“This is your last chance. After this, there is no turning back. You take the blue pill – the story ends, you wake up in your bed and believe whatever you want to believe. You take the red pill – you stay in Wonderland and I show you how deep the rabbit-hole goes.” ~ Morpheus, The Matrix

morpheusIt’s perfectly acceptable to decide that becoming the CEO is not what you want to do. It is a completely different role and taking the red pill is agreeing to learn a whole new set of skills you don’t possess today. The journey to find the right path is long, unforgiving, and lonely.

Unfortunately a lot of founders are fired without any opportunity to “decide” they want out. Not every investor is as thoughtful as Brad Feld and Mark Suster, who clearly understand the emotional impact on the founder as well as the delicate position it puts the company in.

I didn’t have this at Contour. Instead I experienced a stomach-jarring, soul-crushing end realizing I had one choice. Stepping out. An emotional good bye, I could barely read my speech without tearing up. It still hurts.

If you are considering whether to step down or continue, I would suggest thinking about these topics.

Passionate About Building A Company: Your love for product and customer has to shift to a love for building the best company in the world. You have to be passionate about leading and managing people, process, and organizational structure.

Willing To Re-Learn: It takes a lot of energy and a continued commitment to being vulnerable. You will be relearning how to communicate, setting expectations, and holding people accountable. Skills that will feel incredibly awkward for a very long time.

Supportive Board Members: You can’t fire your investors, which means if they can’t help you make this transition or don’t have the patience to watch you learn, bringing in an experienced CEO isn’t a bad decision.

Quality Leadership Team: A lot of the team you built will not make it in the next phase of the company. Strong doers may not be great managers so you need to be ready to constantly reevaluate your leadership team. The stronger your team is now, the easier the transition will be.

Making the Transition to Being the CEO

“It generally takes years for a founder to develop the CEO skill set and it is usually extremely difficult for me to tell whether or not she will make it.”  ~ Ben Horowitz

A lot founders never actually make the decision they want to be the CEO, at least I know I didn’t. Like a lot of founders I just assumed it was my calling. A misunderstanding that doesn’t enable you or your team to begin seeing your role in a new light.

Assuming you consciously make the decision to continue the journey the first step is recognizing when to make this transition. Not always clear, I have found two points to consider.

1. Product Market Fit

2. Raising Institutional Money

(Flickr photo via JMRosenfeld)

(Flickr photo via JMRosenfeld)

Whether you are ready or not, as soon as you bring in venture or private equity dollars they expect you to act like a CEO. Even if they invest early, they will be comparing you to the experienced CEOs in their other portfolio companies.

The good news is that when it’s time to make this transition, the founder magic you harnessed to reach product market fit is the same magic you need to create a great company. Yes, there are process focused leaders you may not have on board today, but I do believe you can learn to be a great CEO.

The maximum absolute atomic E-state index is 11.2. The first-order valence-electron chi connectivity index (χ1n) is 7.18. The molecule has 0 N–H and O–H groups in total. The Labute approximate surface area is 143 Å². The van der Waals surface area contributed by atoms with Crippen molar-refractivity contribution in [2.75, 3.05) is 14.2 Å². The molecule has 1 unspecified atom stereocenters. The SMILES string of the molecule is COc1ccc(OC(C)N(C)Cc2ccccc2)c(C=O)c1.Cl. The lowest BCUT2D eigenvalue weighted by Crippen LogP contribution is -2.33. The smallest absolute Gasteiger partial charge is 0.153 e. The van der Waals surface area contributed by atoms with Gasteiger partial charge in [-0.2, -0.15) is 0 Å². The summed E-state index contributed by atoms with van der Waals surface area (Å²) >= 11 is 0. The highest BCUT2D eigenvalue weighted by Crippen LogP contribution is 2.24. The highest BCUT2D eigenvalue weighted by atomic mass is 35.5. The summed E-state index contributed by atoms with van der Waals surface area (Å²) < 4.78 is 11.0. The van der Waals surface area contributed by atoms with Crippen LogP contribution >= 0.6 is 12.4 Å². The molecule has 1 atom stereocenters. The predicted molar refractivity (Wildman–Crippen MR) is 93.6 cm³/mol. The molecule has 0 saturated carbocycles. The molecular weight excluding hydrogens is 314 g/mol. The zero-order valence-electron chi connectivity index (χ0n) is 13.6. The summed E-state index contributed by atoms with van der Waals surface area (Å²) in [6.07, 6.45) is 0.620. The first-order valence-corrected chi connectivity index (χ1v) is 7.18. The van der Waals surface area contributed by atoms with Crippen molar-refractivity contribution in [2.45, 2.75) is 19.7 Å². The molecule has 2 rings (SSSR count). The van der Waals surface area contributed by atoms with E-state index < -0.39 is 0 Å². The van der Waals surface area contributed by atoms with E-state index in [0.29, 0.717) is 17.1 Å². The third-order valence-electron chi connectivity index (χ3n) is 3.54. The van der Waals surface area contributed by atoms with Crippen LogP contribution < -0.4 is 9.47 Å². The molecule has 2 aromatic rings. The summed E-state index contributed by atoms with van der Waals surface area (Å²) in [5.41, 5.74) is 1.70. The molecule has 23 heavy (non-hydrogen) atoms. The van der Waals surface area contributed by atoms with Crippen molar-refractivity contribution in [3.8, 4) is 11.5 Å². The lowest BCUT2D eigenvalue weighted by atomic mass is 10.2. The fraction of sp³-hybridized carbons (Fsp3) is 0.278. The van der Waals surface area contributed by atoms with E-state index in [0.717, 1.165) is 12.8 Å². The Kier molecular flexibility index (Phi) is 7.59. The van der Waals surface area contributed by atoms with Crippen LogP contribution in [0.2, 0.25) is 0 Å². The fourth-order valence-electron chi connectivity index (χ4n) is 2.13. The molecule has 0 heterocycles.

The bad news is that few people can teach you how to make this transition. Unfortunately, most investors have never been a CEO, which means the common answer to the learning curve dilemma is to replace you. Right or wrong, it’s the only option they know how to do.

As you make the transition, here are a few things that can help.

Define Your Role: Make it clear to your team and the organization that your role needs to change. An outside consultant can help to facilitate the discussion, but you will need to define your role, the role of the leadership team, and ask for everyone’s support as you do your best to switch from a doer to a leader. Recognizing you are no longer a peer with your co-founders, your job is to be the CEO, a change that can be hard for everyone involved to accept.

Find Mentors: Ideally, find a few CEO’s that you like, who have extra cycles, and who are great at teaching. Hiring a CEO coach is highly recommended to provide both mentorship and an emotional outlet. The best sports players in the world have coaches, being a CEO is no different.

Stop Doing: You have to complete your leadership team and hand over the reins. As hard as this is, and believe me I struggled big time with this, you have to stop doing roles that make you a peer with your leadership team. It’s their job to run the business, not yours. Yes you will have influence and you will  have the final say when needed, but if you don’t complete your team you can’t even begin to really lead. If there is a role you just love too much to give up, then maybe you should step down as CEO and just do that role. A filter that can help you in the decision process.

Get Feedback: Create ways for your organization and board members to constantly give you feedback. Being direct is not a common communication style, so expect to ask for the feedback. Listening and being vulnerable are essential for internalizing and applying the feedback you receive.

Conclusion

Not everyone will agree, but I believe you can learn to become a CEO. The qualities you need to successfully found a company, against all odds, are relevant to being a great CEO. I also agree with Ben Horowitz that founders have a distinct advantage in knowledge, moral authority, and total commitment to the long term. Advantages you can’t just replace with an executive search.

Marc Barros

Marc Barros

The decision to grow into this role is critical for you to make and for everyone to support. Deciding it’s not for you is perfectly acceptable and hopefully your board enables you to make this decision.